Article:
How do I prove medical negligence?

Quick answer

To prove Medical Negligence, you must show that your medical professional breached their ‘duty of care’ to you. This means they did not take reasonable care for your safety, and you were injured as a result. Importantly, Medical Negligence includes both physical and psychological injuries.

You’ll need strong evidence, such as medical reports, expert testimony, and witness statements, to make a successful claim.

In this article, we take you through the requirements for duty of care. You’ll also learn what types of evidence to use and how to get the right experts to support your claim.

In depth answer

How do I prove my doctor breached their duty of care?

You must meet 4 requirements to prove that your doctor, dentist, or other medical professional breached their duty of care.

1. The medical professional owes you a duty of care

‘Duty of care’ is a special legal relationship that requires your medical professional to act with reasonable regard for your safety. It exists because medical professionals are highly skilled and trusted in society. If a registered medical practitioner treated you, they likely owed you a duty of care.

Cosmetic therapists, however, do not owe you a duty of care. This includes beauty therapists or tattoo artists performing body modification procedures. Instead of a Medical Negligence claim, you may make a public liability claim for their ‘provision of service’.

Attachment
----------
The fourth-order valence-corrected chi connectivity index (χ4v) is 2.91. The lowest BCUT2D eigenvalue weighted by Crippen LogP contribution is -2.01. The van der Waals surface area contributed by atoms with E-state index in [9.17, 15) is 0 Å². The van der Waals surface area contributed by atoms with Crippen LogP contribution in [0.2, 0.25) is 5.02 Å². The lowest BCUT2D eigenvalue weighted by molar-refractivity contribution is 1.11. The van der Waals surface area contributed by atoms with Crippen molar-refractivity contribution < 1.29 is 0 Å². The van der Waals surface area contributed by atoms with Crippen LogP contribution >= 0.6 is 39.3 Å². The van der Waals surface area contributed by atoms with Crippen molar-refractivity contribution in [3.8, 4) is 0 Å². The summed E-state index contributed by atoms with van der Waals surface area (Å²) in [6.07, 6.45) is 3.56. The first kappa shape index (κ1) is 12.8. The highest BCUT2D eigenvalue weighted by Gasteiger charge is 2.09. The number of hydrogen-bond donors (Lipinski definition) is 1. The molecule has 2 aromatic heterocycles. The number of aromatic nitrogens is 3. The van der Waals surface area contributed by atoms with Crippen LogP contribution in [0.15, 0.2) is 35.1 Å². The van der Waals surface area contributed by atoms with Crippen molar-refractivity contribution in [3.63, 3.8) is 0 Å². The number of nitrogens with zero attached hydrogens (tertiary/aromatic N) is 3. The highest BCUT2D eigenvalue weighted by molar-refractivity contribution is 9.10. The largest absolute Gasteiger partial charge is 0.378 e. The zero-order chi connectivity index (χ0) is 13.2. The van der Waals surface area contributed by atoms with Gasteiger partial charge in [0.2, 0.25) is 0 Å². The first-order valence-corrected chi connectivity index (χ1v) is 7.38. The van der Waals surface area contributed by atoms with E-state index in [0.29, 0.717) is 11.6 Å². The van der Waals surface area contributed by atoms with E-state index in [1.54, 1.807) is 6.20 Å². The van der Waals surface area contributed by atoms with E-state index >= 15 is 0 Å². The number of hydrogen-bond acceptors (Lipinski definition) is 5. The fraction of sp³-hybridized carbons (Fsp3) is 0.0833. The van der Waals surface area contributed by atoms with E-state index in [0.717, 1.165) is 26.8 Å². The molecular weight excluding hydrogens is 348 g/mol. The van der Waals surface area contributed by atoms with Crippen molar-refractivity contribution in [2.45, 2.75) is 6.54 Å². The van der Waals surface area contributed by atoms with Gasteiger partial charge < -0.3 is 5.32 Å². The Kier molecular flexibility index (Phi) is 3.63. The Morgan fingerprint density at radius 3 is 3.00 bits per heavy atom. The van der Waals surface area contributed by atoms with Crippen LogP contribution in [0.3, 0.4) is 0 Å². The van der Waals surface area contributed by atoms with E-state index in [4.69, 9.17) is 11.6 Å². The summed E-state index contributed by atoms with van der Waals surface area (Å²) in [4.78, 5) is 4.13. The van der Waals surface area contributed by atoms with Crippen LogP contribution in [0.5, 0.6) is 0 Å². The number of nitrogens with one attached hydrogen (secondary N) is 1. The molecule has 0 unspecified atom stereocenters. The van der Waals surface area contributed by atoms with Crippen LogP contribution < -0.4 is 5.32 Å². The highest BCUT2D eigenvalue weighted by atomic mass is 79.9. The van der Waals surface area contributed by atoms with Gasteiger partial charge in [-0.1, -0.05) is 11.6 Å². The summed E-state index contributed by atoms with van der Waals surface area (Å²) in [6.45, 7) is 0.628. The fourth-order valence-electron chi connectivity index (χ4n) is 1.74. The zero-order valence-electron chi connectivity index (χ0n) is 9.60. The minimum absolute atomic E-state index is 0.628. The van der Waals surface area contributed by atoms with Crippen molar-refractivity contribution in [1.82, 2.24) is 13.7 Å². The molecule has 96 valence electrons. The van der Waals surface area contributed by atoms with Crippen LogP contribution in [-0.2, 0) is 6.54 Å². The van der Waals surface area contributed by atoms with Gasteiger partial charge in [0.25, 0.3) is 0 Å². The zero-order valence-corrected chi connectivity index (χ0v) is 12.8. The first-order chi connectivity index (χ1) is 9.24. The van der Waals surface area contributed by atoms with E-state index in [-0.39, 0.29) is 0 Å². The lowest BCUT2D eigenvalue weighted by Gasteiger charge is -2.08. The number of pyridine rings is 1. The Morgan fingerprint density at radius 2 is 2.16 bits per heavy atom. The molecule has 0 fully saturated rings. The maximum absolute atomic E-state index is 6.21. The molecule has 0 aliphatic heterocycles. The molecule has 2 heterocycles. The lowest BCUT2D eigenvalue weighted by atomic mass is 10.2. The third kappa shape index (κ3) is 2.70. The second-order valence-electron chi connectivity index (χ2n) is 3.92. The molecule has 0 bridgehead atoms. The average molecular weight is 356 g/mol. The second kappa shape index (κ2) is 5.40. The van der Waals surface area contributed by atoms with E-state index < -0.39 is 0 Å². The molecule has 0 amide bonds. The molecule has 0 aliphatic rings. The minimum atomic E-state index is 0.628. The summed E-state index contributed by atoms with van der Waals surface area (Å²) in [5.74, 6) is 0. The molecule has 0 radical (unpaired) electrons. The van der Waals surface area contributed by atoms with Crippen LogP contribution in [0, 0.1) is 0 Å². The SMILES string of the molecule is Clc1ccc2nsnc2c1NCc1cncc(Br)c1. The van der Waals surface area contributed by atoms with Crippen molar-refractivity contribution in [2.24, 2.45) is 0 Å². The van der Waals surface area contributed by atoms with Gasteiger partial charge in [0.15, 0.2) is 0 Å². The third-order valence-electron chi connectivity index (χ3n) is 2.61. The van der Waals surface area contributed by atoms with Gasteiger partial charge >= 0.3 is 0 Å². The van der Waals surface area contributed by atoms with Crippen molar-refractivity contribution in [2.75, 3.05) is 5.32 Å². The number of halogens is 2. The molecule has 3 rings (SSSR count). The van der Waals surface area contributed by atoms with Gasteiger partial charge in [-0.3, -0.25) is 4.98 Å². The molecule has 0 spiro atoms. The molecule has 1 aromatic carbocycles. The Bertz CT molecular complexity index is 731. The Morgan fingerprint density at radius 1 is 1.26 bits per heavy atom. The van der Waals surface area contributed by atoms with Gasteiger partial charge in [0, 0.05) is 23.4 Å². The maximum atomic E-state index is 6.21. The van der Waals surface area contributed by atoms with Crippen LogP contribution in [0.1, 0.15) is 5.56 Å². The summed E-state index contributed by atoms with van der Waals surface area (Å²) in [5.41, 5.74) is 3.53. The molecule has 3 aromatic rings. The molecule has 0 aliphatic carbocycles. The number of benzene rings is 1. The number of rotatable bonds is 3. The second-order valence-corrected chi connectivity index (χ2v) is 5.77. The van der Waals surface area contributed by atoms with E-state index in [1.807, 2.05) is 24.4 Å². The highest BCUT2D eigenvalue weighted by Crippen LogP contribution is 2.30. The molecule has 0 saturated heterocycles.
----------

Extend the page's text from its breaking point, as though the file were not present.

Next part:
2. The medical professional breached their duty of care

Once you’ve established a duty of care, you must prove that the medical professional breached the duty. This could be through a ‘negligent act’ or a ‘failure to act’.

A negligent act is where your doctor does something careless or irresponsible, like an error during surgery. In contrast, a failure to act occurs if the medical professional doesn’t do something expected of them. For example, a GP fails to investigate your symptoms appropriately.

The ‘reasonable standard of care’ test is used to determine whether a breach of duty of care has occurred. That is, would another medical practitioner in their field have acted (or failed to act) as they did?

3. The breach caused your injury or illness

You must show that the medical professional’s breach caused your injury or illness. That is, there is a ‘direct link’ between your current health condition and the treatment provided by the medical professional. This involves proof that:

  • The medical practitioner’s actions or inactions caused your injury or illness, and
  • This harm was ‘reasonably foreseeable’ to them.

‘Reasonably foreseeable’ means that another similar medical professional would have expected your injury to happen.

4. You suffered a loss as a result

Finally, you must prove that the injury or illness caused you ‘loss’. This includes economic losses such as lost income, medical expenses and ongoing care costs. You’re also entitled to claim for non-economic losses like pain, suffering and loss of opportunity.

An example of negligence

Jenny visited her GP numerous times over several months, complaining of severe headaches. The GP tells Jenny to take Panadol and does not further investigate the headaches. Jenny then suffers from a cerebral aneurysm which results in major surgery and lifelong complications.